containers:
        - image: gcr.io/knative-nightly/knative.dev/eventing/cmd/event_display:latest
          env:
            - name: K_CONFIG_TRACING
              value: '{"backend":"zipkin","debug":"true","zipkin-endpoint":"http://otel-collector.observability:9411/api/v2/spans"}'
EOF

We’ll update our heartbeats service to start sending heartbeats here instead:

kubectl apply -f - <<EOF
apiVersion: sources.knative.dev/v1
kind: ContainerSource
metadata:
  name: heartbeats
spec:
  template:
    spec:
      containers:
        - image: gcr.io/knative-nightly/knative.dev/eventing/cmd/heartbeats:latest
          name: heartbeats
          args:
            - --period=1
          env:
            - name: POD_NAME
              value: "heartbeats"
            - name: POD_NAMESPACE
              value: "default"
            - name: K_CONFIG_TRACING
              value: '{"backend":"zipkin","debug":"true","zipkin-endpoint":"http://otel-collector.observability:9411/api/v2/spans"}'
  sink:
    ref:
      apiVersion: serving.knative.dev/v1
      kind: Service
      name: event-display
EOF

Once these services are deployed we can check back over at our Jaeger dashboard and we should see some more a more interesting trace:

Screenshot of the Jaeger UI of a traces

On the “System Architecture” tab of Jaeger we can also see a nice graph of our topology, including one component you may or may not know about, the activator:

Screenshot of a Jaeger architecture diagram

This is a component that Knative Serving adds to the network path of Knative Service to buffer requests when our service isn’t ready to handle them as well as reporting request metrics to the autoscaler. You can also see that it adds a tiny penalty, around 2ms on my cluster. It’s possible to configure Knative so that the activator stays out of the path under different scenarios, but that’s a topic for another blog post :).

Getting fancy

Let’s make our topology a little more interesting by adding in some Knative bells and whistles. First, let’s start sending our messages through a Broker and Trigger instead of directly from our heartbeats service. We’ll create a broker and trigger that forward all messages to the event-display service, and reconfigure our heartbeat service to point to the broker:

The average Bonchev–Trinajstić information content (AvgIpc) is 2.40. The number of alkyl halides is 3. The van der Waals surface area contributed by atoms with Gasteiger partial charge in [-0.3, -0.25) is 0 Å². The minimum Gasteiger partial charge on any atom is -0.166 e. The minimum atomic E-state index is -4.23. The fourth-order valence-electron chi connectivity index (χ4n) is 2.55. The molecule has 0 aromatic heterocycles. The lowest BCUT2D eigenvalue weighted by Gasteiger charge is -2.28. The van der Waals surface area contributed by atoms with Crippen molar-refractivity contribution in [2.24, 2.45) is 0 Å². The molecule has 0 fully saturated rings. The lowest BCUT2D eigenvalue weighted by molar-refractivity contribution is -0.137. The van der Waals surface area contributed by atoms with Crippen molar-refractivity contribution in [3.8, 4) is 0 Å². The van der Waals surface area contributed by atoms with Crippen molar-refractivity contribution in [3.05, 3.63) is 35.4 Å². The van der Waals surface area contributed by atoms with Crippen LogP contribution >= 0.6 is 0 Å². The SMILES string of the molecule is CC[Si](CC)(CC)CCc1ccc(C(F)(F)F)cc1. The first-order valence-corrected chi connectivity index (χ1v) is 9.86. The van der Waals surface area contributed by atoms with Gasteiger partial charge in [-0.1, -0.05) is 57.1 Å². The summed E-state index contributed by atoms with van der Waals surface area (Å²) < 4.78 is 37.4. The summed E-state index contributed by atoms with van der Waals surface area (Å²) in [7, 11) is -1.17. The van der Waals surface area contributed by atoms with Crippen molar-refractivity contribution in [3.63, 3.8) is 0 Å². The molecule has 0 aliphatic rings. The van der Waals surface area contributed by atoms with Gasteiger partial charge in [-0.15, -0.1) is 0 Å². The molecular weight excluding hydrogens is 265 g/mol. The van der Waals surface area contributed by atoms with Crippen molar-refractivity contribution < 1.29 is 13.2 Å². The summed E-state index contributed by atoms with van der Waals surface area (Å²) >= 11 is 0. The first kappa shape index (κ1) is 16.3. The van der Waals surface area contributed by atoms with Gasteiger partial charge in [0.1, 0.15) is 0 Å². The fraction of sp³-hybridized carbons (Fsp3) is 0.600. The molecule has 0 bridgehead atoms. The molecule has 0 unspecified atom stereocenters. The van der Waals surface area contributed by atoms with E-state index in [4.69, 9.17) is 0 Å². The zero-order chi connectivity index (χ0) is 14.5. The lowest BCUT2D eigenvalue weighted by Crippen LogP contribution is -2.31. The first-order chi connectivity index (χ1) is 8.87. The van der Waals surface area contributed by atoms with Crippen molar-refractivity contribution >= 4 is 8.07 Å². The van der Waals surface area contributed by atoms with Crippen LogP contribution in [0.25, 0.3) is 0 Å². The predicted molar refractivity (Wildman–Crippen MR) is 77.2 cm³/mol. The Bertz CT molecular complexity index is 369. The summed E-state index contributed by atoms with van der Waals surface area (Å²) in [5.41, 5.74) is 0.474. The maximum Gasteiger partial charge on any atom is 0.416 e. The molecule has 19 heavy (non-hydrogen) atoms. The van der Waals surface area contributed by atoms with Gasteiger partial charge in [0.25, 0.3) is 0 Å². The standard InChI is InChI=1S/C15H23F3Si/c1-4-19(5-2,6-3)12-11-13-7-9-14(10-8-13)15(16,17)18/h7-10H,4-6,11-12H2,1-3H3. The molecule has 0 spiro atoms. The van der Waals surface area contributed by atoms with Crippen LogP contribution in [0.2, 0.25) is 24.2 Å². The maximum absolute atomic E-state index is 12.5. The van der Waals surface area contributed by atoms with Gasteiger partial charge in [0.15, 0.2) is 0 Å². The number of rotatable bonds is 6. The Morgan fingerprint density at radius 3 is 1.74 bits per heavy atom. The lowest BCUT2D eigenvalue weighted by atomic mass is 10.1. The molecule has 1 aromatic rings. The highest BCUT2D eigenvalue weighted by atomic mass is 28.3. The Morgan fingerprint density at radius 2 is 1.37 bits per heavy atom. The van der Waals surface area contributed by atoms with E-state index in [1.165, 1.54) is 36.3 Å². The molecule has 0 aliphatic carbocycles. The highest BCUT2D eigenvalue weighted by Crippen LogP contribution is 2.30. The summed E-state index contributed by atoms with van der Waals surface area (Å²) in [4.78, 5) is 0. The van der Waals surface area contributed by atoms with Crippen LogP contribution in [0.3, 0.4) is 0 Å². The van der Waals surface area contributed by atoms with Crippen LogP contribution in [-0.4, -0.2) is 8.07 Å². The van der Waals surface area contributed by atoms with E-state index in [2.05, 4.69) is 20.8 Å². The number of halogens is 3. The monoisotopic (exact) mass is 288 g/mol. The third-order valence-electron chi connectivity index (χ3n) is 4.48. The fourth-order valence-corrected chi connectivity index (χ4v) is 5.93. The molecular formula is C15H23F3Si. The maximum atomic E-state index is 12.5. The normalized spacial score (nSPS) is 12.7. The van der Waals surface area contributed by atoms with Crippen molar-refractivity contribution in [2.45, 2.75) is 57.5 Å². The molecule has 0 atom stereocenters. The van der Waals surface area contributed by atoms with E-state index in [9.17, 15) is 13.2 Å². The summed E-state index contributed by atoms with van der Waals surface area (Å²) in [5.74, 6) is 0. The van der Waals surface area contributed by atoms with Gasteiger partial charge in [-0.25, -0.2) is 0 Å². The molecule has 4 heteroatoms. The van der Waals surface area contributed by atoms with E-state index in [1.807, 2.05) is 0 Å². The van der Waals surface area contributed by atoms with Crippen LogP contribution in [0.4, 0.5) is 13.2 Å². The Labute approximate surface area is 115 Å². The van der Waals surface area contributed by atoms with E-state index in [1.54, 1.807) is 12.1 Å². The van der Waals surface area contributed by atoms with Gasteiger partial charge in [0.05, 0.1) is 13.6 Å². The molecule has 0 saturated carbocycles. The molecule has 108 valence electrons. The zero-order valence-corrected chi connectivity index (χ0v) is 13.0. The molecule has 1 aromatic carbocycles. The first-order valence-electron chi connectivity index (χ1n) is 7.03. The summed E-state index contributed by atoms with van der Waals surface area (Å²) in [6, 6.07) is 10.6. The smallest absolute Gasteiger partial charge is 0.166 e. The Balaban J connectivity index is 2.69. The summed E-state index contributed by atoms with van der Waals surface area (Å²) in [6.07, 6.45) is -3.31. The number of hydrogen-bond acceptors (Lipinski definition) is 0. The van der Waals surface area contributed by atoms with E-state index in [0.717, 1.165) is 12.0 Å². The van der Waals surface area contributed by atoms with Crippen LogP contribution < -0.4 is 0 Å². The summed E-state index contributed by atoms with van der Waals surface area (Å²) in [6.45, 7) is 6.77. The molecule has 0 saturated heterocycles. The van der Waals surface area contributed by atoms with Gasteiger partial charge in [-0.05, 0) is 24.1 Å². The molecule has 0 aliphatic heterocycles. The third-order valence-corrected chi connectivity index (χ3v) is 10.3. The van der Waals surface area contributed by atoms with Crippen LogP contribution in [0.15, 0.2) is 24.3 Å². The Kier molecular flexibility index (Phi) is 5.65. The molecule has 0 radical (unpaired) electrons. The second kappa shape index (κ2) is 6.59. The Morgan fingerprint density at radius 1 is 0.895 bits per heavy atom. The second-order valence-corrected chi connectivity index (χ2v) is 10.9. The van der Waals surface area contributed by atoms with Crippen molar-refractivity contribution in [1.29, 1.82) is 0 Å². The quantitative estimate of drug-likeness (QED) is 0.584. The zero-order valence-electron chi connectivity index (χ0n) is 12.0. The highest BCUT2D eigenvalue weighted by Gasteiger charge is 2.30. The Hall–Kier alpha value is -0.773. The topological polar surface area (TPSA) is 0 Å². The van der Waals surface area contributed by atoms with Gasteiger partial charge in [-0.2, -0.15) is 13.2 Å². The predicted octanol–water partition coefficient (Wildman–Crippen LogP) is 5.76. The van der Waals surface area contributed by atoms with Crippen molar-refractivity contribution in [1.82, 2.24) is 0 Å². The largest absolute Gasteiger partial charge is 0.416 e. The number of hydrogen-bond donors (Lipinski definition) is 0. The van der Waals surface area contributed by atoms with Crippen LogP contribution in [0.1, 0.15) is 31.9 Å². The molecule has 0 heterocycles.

kubectl apply -f - <<EOF
apiVersion: eventing.knative.dev/v1
kind: Trigger
metadata:
  name: heartbeat-to-eventdisplay
spec:
  broker: default
  subscriber:
    ref:
      apiVersion: serving.knative.dev/v1
      kind: Service
      name: event-display
---
apiVersion: eventing.knative.dev/v1
kind: Broker
metadata:
  name: default
---
apiVersion: sources.knative.dev/v1
kind: ContainerSource
metadata:
  name: heartbeats
spec:
  template:
    spec:
      containers:
        - image: gcr.io/knative-nightly/knative.dev/eventing/cmd/heartbeats:latest
          name: heartbeats
          args:
            - --period=1
          env:
            - name: POD_NAME
              value: "heartbeats"
            - name: POD_NAMESPACE
              value: "default"
            - name: K_CONFIG_TRACING
              value: '{"backend":"zipkin","debug":"true","zipkin-endpoint":"http://otel-collector.observability:9411/api/v2/spans"}'
  sink:
    ref:
      apiVersion: eventing.knative.dev/v1
      kind: Broker
      name: default
EOF

If we turn back to our Jaeger now, we should see a much more complicated trace, with many more hops from Eventing’s in-memory broker now in the path our messages take between heartbeat and event-display. If you’re using a different broker implementation your traces will be different, but in all cases we’re adding complexity to our system for the sake of increasing its flexibility and power.

Screenshot of a Jaeger trace with a broker and trigger

From here we can add another wrinkle to our deployment: instead of every heartbeat going straight to our event-display service, let’s flip a coin and only send it on if we get a “heads” back. Luckily for you I’m well-versed in numerological theory and have already coded up this coin-flipping microservice, so we can just deploy it as a new Knative service.